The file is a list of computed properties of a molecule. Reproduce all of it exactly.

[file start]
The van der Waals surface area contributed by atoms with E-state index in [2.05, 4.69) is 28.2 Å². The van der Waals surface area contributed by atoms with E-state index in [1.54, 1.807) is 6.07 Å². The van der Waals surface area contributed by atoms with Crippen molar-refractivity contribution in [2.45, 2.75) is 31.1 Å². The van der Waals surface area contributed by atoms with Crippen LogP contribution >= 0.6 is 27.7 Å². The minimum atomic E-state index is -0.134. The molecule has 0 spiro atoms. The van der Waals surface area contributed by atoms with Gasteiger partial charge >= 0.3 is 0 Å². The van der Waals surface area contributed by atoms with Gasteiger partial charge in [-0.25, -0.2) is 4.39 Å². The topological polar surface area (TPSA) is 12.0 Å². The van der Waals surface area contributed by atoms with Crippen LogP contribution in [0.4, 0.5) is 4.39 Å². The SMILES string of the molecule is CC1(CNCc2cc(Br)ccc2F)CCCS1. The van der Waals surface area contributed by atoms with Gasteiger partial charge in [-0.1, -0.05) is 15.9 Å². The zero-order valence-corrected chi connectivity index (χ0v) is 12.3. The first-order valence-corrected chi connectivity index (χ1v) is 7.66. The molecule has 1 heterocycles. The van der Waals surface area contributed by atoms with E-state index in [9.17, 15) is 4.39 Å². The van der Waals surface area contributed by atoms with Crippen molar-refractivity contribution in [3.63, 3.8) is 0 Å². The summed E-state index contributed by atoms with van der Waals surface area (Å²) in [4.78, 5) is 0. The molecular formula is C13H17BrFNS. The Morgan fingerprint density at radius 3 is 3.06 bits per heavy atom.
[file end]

The van der Waals surface area contributed by atoms with E-state index in [2.05, 4.69) is 28.2 Å². The van der Waals surface area contributed by atoms with E-state index in [1.54, 1.807) is 6.07 Å². The van der Waals surface area contributed by atoms with Crippen molar-refractivity contribution in [2.45, 2.75) is 31.1 Å². The van der Waals surface area contributed by atoms with Crippen LogP contribution >= 0.6 is 27.7 Å². The minimum atomic E-state index is -0.134. The molecule has 0 spiro atoms. The van der Waals surface area contributed by atoms with Gasteiger partial charge >= 0.3 is 0 Å². The van der Waals surface area contributed by atoms with Gasteiger partial charge in [-0.25, -0.2) is 4.39 Å². The topological polar surface area (TPSA) is 12.0 Å². The van der Waals surface area contributed by atoms with Crippen LogP contribution in [0.4, 0.5) is 4.39 Å². The SMILES string of the molecule is CC1(CNCc2cc(Br)ccc2F)CCCS1. The van der Waals surface area contributed by atoms with Gasteiger partial charge in [-0.1, -0.05) is 15.9 Å². The zero-order valence-corrected chi connectivity index (χ0v) is 12.3. The first-order valence-corrected chi connectivity index (χ1v) is 7.66. The molecule has 1 heterocycles. The van der Waals surface area contributed by atoms with E-state index in [9.17, 15) is 4.39 Å². The van der Waals surface area contributed by atoms with Crippen molar-refractivity contribution in [3.63, 3.8) is 0 Å². The summed E-state index contributed by atoms with van der Waals surface area (Å²) in [4.78, 5) is 0. The molecular formula is C13H17BrFNS. The Morgan fingerprint density at radius 3 is 3.06 bits per heavy atom.